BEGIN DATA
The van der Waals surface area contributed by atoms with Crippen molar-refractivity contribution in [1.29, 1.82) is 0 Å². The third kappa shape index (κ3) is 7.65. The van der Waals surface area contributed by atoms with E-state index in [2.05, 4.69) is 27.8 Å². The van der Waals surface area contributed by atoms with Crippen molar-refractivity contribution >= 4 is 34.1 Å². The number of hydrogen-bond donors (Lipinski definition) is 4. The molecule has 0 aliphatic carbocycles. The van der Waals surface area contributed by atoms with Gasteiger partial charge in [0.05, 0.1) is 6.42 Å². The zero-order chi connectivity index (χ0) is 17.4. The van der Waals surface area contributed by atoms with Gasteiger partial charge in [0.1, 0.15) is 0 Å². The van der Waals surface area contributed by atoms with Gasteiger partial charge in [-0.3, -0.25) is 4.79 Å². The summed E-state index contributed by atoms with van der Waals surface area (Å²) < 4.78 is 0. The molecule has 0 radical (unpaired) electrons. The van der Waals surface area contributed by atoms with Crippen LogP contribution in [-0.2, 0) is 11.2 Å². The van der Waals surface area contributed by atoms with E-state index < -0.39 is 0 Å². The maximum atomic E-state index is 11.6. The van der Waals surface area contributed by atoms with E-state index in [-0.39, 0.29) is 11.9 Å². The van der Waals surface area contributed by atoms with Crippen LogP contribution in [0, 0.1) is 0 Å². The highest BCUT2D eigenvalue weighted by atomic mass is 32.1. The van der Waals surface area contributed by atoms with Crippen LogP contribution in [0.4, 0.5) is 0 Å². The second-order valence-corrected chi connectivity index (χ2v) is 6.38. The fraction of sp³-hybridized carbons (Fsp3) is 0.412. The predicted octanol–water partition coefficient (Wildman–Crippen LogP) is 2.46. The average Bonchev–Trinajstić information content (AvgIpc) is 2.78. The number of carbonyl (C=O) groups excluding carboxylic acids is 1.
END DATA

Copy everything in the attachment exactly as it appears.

The van der Waals surface area contributed by atoms with Crippen molar-refractivity contribution in [1.29, 1.82) is 0 Å². The third kappa shape index (κ3) is 7.65. The van der Waals surface area contributed by atoms with E-state index in [2.05, 4.69) is 27.8 Å². The van der Waals surface area contributed by atoms with Crippen molar-refractivity contribution >= 4 is 34.1 Å². The number of hydrogen-bond donors (Lipinski definition) is 4. The molecule has 0 aliphatic carbocycles. The van der Waals surface area contributed by atoms with Gasteiger partial charge in [0.05, 0.1) is 6.42 Å². The zero-order chi connectivity index (χ0) is 17.4. The van der Waals surface area contributed by atoms with Gasteiger partial charge in [0.1, 0.15) is 0 Å². The van der Waals surface area contributed by atoms with Gasteiger partial charge in [-0.3, -0.25) is 4.79 Å². The summed E-state index contributed by atoms with van der Waals surface area (Å²) < 4.78 is 0. The molecule has 0 radical (unpaired) electrons. The van der Waals surface area contributed by atoms with Crippen LogP contribution in [-0.2, 0) is 11.2 Å². The van der Waals surface area contributed by atoms with E-state index < -0.39 is 0 Å². The maximum atomic E-state index is 11.6. The van der Waals surface area contributed by atoms with E-state index in [-0.39, 0.29) is 11.9 Å². The van der Waals surface area contributed by atoms with Crippen LogP contribution in [0, 0.1) is 0 Å². The highest BCUT2D eigenvalue weighted by atomic mass is 32.1. The van der Waals surface area contributed by atoms with Crippen LogP contribution in [0.4, 0.5) is 0 Å². The second-order valence-corrected chi connectivity index (χ2v) is 6.38. The fraction of sp³-hybridized carbons (Fsp3) is 0.412. The predicted octanol–water partition coefficient (Wildman–Crippen LogP) is 2.46. The average Bonchev–Trinajstić information content (AvgIpc) is 2.78. The number of carbonyl (C=O) groups excluding carboxylic acids is 1.